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Former editor discusses career progression, nursing

Monday January 14, 2013
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As Nurse.com (Nursing Spectrum) celebrates its 25th anniversary, we talked with Janet Boivin, RN, BSN, BA, who was editor of the Greater Chicago edition from 1992 to 2010.

Nurse.com: Why did you become a nurse?

Janet Boivin: I was in that last generation when women became either nurses or teachers. It was just beginning to change, but I grew up in the last remnants of that. I was a candy striper and in the Future Nurses Club in high school. Then after I graduated, I went to a four-year school of nursing, which at that time still was relatively new.

N: What was your first nursing job?

JB: I worked at a medium-sized hospital in Massachusetts in the orthopedic/stroke unit.

N: How did you get into writing?

JB: I worked in that unit for a couple of years and then decided to try something else. So I went back to school and got a degree in journalism. After I graduated, I got a job at a small daily newspaper in Massachusetts. I continued to work in newspapers full time, but also continued to work as a nurse part time. It helped [in journalism] that I was a nurse because it was something I had that other people didnít have. While the two careers might seem like they have little in common, it worked out better than anticipated.

N: How did your nursing background help you in journalism?

JB: No. 1, in nursing you have to pay attention to the details, which you also need to do in journalism with getting your facts straight. As a nurse you have to juggle many things at once, and in journalism youíre usually working on more than one story at a time. As a nurse you have to ask questions of your patients to find out whatís going on with them, and in journalism you have ask your sources. And in both fields, you have to be able to relate to people.

N: How did you feel when you became the editor of the Greater Chicago edition?

JB: I was happy when I found Nursing Spectrum because there was nothing like it when I first became a writer that would enable me to use my nursing background and my news reporting. It was wonderful, and I was able to do many stories in Nursing Spectrum that I never would have anticipated when I first went into journalism, such as going into a war zone.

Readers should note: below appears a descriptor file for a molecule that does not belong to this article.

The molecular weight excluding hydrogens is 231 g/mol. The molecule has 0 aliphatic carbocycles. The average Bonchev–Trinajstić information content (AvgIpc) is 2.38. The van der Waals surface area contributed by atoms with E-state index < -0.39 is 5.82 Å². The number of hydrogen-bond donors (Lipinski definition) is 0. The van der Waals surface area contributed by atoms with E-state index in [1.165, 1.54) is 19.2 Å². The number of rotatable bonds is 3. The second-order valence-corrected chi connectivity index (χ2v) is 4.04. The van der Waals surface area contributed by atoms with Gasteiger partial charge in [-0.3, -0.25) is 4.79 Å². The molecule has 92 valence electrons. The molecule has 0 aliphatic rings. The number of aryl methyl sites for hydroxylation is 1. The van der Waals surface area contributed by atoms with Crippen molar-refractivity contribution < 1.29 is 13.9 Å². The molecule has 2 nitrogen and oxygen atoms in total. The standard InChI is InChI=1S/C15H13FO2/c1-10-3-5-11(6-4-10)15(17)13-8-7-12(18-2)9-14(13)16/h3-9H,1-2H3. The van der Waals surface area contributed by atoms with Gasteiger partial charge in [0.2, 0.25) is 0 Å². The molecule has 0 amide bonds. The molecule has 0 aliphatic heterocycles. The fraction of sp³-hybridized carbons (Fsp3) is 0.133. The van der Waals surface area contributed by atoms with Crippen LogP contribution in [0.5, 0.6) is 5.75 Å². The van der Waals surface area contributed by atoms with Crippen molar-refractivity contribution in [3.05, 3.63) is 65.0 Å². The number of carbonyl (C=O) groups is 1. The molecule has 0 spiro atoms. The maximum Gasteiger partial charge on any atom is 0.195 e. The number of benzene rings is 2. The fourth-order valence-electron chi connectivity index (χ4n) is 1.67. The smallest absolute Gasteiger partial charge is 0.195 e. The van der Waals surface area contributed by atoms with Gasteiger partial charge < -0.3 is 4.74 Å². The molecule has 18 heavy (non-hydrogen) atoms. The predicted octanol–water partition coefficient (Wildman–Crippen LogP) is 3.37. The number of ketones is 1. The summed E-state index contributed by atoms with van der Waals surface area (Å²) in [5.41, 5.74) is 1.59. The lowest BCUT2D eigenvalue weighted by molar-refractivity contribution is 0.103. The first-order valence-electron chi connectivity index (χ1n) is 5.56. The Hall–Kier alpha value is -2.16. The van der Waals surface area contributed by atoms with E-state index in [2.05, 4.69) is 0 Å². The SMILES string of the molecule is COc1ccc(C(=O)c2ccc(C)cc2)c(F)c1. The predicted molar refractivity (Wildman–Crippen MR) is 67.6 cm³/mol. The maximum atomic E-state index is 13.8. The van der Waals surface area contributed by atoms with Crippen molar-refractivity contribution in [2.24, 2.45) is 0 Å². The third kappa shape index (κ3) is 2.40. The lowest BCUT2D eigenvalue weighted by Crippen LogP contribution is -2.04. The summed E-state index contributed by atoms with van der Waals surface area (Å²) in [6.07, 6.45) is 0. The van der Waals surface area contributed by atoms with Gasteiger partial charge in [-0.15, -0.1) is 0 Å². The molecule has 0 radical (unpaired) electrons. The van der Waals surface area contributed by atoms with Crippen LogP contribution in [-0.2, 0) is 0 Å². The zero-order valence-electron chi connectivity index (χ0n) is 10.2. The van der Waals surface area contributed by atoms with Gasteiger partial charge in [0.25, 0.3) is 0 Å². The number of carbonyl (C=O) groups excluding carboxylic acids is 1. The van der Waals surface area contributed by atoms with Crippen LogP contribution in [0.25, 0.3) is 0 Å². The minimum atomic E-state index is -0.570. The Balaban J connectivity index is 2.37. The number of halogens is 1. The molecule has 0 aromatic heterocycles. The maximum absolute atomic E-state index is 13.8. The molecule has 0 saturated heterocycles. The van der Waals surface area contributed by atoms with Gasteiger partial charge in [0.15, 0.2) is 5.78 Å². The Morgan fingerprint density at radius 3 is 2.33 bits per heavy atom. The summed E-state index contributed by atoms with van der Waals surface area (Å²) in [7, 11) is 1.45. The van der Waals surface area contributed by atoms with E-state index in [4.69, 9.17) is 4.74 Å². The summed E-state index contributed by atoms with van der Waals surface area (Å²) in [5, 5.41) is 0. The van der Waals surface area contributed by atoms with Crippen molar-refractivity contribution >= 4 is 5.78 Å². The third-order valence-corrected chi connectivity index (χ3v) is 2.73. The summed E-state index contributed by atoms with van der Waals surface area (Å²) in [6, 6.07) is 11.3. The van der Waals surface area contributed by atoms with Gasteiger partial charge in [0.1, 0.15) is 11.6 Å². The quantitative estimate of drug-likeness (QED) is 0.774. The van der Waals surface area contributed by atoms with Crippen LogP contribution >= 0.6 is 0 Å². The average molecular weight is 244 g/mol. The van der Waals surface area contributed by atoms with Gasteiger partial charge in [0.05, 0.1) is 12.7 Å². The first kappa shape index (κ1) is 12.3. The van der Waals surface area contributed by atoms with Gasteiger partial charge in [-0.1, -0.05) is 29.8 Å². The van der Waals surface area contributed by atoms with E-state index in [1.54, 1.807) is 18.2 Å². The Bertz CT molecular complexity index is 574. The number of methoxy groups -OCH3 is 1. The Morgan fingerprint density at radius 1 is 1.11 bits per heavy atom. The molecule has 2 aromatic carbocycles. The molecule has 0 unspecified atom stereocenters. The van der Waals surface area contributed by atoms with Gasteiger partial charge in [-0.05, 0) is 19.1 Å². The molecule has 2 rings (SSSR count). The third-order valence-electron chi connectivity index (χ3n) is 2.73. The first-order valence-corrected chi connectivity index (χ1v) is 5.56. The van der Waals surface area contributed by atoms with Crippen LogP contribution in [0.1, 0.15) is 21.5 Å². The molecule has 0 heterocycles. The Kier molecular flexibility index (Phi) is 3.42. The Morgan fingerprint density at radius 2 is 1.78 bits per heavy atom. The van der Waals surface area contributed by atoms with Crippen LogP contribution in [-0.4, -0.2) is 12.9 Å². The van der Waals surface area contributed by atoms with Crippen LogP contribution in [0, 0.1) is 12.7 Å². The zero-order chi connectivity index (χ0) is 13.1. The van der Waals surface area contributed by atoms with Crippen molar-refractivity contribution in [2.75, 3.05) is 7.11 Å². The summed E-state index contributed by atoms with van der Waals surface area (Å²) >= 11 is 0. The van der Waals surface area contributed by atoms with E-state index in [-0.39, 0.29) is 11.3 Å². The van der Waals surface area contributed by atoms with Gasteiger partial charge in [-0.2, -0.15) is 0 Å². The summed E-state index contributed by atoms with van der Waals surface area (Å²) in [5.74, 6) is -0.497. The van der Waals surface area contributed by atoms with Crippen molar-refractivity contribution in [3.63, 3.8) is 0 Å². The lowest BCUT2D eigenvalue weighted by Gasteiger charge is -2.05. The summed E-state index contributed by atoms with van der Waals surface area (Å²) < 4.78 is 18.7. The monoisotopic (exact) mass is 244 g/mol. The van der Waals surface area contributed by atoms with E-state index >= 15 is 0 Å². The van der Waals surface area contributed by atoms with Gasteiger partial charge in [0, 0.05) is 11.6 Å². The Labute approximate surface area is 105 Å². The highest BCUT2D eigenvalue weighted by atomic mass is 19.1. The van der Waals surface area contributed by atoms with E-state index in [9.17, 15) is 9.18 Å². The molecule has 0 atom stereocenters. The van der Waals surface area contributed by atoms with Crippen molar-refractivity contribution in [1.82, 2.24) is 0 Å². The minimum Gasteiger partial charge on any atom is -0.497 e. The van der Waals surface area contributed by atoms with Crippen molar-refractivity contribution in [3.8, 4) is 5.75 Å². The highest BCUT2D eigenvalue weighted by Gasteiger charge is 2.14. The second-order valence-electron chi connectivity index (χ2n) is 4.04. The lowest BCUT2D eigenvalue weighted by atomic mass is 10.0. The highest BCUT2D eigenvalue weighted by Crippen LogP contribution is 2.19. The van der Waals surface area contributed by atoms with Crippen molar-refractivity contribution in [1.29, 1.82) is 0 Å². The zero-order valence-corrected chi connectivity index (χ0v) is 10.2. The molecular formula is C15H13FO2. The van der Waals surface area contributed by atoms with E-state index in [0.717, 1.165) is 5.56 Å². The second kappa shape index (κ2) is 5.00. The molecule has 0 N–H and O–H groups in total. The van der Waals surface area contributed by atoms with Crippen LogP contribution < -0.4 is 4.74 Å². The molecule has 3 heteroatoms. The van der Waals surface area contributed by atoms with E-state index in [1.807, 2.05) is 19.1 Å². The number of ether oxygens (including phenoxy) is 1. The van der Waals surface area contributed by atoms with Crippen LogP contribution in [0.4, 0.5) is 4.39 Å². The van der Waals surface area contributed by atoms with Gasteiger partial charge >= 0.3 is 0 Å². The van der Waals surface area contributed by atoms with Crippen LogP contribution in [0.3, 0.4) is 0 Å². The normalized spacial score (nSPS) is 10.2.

N: What kind of changes did you implement at the magazine?

JB: What I tried to do when I came onboard as an editor was to focus more on news and trends that were occurring locally in the state. So we tried to focus on things nurses needed to know to help their careers but may not be able to get in their clinical journals.

For example, when I was there we covered regulation extensively and the Illinois Nurse Practice Act. We followed that as it changed and wrote about new regulations that were adopted that affected Illinois nurses. It was just a few years ago that Illinois decided that when nurses want to renew, they needed 20 credit hours.

N: You recently took a nursing practice update course and returned to clinical nursing. How was that?

JB: There were 16 of us in the course. We felt like student nurses again, and we were all terrified. But we all made it through the program. I realized that I missed working with patients.

One thing that I learned when we did our clinicals at Alexian Brothers is new nurses are a lot more independent. They just donít follow orders. They really need to understand whatís going on with patients, what the different lab tests indicate and then really need to proactively contact the physician if they think a patientís condition is changing for the worse. I was really impressed with how much they now are working independently.

N: Where are you working?

JB: I work in a clinic for residents of McHenry County who have no health insurance or who are underinsured — the Family Health Partnership Clinic. Itís a wonderful resource for the community because our patients would otherwise fall through the cracks.

N: What did you like best about working for the magazine?

JB: I liked having the contact with nurses in the state and going out to different communities and hospitals. It was very rewarding to go out in the community and have people comment on the magazine and tell you how helpful the information we provided was to them.

N: What would you still like to accomplish in your career?

JB: I accomplished everything I wanted, so now I need to figure out what to do next. Iíve been able to do much more than I ever anticipated 30 years ago when I graduated from journalism and nursing school.

N: How do you hope nursing changes in the next 25 years?

JB: I hope that the profession as a whole will recognize the value of gaining more further education. Weíre still struggling over that whole thing of having a BSN and entry into practice. I hope that gets resolved and they fully realize the importance of gaining further education.

N: What do you remember most from nursing?

JB: Working with frightened or lonely patients who nurses are able to help. Brief moments. I remember when I was a young nurse working with a young woman who was seriously ill and it was nighttime and she asked me to stay with her. She didnít want to be alone. Those are the moments that most nurses remember. We probably all have had several patients who will stay with us forever. Also, my first front-page story as a newspaper reporter was about a leukemia patent when I was still a nurse. He was dying and was an interesting character. He was a petty criminal, but was very charismatic. The story was about his final days and the front-page story ran. Then I learned he had died when his obituary came across my desk. I remember patients and moments like that.

Joe Grace is a regional editor.

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